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|Sacrifice of Love(Grey Wolves #7) by Quinn Loftis|
“Who are we killing?” Adam asked as he tossed on of his knives over and over in the air.
“No one,” Vasile growled and at the same time Decebel snarled, “everyone.”
Adam looked between the two Alphas. “Does that mean I get to kill half as many as planned, or twice as many?”
“Anything?” Peri asked Alston again.
“I told you that as soon as I found it I would tell you.”
“Well time is growing short,” she huffed. “The hunt begins in two hours. How will you know you have found it if you don’t remember what it is you’re looking for?”
“I’m not certain, but I think that there was sort of a key in the spell itself so that once a person started remembering bits and pieces of what it is they were supposed to forget, all of it would come back to them, given the correct trigger.”
“I’m guessing you’re not talking about the kind of trigger I could pull,” she said dryly.
“You know exactly what kind of trigger I’m talking about.” Alston looked up from the book in his hands and peered at Peri thoughtfully. “You really do care about these girls, don’t you?”
She shrugged non-committedly. “They’re like a fungus; they grow on you.”
“Yes, but a fungus is something you try to get rid of, not something you rescue when it’s been taken.”
“If it’s a mushroom and you really like mushrooms, then it most certainly is something you would try to get back.”
“Whatever you say Peri,” he told her as he started flipping through the book again.
Several minutes passed in relative silence as Alston searched books and Peri stood wondering what it could have been that they had blocked from everyone’s memories, including their own. What could have been so horrible that they didn’t want anyone in any species to remember?
“The dark forest.” Alston’s words couldn’t have struck any deeper if they had been attached to a harpoon and shot straight into Peri’s soul.
“What did you say?” she asked. Though her voice sounded calm, she was anything but.
“The dark forest: Volcan, witches, wolves, death.” Alston’s words seemed to ring loudly in the quiet, still room.
Peri stumbled and caught herself on the wall. “Holy hell,” she muttered.
“We need to hurry,” Alston stood up, not bothering to put any of the books back on the shelves. He started to push past Peri and when he noticed that she wasn’t following, he turned and looked back at her. “Peri, we need to hurry; we need to get Vasile and the wolves to the dark forest.”
Peri’s eyes had grown large and held the haunted look in them of someone who had seen too many shadows in their life. “When he remembers, he is, he will…” When her eyes met Alston’s they were wet with unshed tears.
Alston nodded. “He will hurt, and the wound will feel brand new.”
“Why does this seem too easy?” Jacque asked Alina as she walked slowly around the forest where Lorelle had dropped them, literally, on their asses. Alina had let an uncharacteristic cuss word slip, causing Jacque to laugh, which earned her yet another cuss word.
“Because it is,” Alina answered. “Lorelle is fae; she will have something up her sleeve.”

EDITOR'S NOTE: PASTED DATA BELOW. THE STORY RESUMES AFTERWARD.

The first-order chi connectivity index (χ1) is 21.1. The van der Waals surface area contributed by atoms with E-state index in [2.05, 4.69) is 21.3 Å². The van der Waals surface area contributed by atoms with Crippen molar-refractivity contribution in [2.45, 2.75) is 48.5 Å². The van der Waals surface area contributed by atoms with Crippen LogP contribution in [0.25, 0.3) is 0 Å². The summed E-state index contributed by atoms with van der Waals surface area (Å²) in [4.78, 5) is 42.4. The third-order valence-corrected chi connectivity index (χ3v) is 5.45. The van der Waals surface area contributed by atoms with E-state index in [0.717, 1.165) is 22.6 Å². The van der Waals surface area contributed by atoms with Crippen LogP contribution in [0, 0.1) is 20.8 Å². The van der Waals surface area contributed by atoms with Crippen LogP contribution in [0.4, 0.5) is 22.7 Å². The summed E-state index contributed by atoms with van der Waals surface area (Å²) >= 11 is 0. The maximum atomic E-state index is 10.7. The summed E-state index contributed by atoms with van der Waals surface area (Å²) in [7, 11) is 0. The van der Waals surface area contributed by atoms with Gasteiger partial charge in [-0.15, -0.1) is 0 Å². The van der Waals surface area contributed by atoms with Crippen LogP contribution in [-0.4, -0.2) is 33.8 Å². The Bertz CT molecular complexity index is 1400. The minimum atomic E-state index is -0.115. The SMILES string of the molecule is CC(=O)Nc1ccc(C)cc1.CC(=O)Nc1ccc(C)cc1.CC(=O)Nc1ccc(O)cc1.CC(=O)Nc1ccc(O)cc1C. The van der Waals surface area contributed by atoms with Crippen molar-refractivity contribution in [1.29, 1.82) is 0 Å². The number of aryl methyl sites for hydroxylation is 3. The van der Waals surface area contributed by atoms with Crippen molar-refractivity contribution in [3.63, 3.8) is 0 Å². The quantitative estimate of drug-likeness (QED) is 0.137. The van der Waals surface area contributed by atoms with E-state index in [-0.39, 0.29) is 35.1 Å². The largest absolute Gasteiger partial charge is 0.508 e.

“Magic?” Jacque asked.
“Exactly. Vasile will not underestimate her,” Alina spoke confidently of her mate.
Jacque wished she shared that confidence, but all she could think was that by the time the males found them, they would be frantic and probably not thinking very clearly. But instead of pointing that out she asked a question, “Do you think the others are in similar situations?”
“Probably,” she answered. “He’s set this up as a hunt, so he isn’t going to want them giving away their location by crying out in pain,” she paused thoughtfully then finished. “Then again, he could have some spell keeping any noise from escaping.”
“That’s not helping, Alina,” Jacque growled.
“Then let’s just go with their situations are probably the same.”
“Sally,” Crina’s voice broke through the fog covered air, “are you okay?”
“I’m good,” Sally answered as she stood from the ground and brushed the dirt from her palms where she had caught herself after being tossed by Lorelle. “How about you?" Sally asked.
“Say something again.”
“Something again?” Sally’s words came out as a question as she waited for Crina’s response. She nearly jumped out of her skin when she felt a hand close around her shoulder. “Bloody hell, Crina.” Sally grasped at her chest and swallowed down the scream that had nearly clawed its way out of her throat. “Give a girl warning before you just reach out of the fog and grab her okay?”
Crina’s face emerged from the haze and frowned. “I told you to say something so that I would know where you were since I couldn’t see you.”
“But you didn’t say, 'hey Sally, I’m going to grab your arm and scare the crap out of you',” Sally pointed out.
“Okay, next time I will make sure to tell you that I am going to scare the crap out of you.” Crina smiled a toothy wolf smile.
Sally rolled her eyes. “My inner Jen wants me to call you a smartass.”
“What does your outer Sally want to call me?”
“A bitch,” the word slipped from Sally as easy as butter slips from the hand and Crina laughed out loud.
“Then you’d both be right.” Crina winked at the now blushing Sally, then looked around. Fog surrounded them on all sides and kept them from seeing further than a foot in front of them. There were no other sounds than that of their own breathing.
“Do you think she meant to just leave us free like this?” Sally asked.
“I definitely think she meant to leave us like this, but I think we are anything but free.”
“Elle, give it to me straight, on a scale of one to screwed, how bad is it?” Lilly asked the fae as they stood as far from the ledge of the cliff as they could.
“Considering that there isn’t a cliff in the dark forest, and we are standing on a very obvious cliff, then I’d say we’re pretty screwed,” Elle told her as she stuck her head far enough out to see down. It was a very long way down.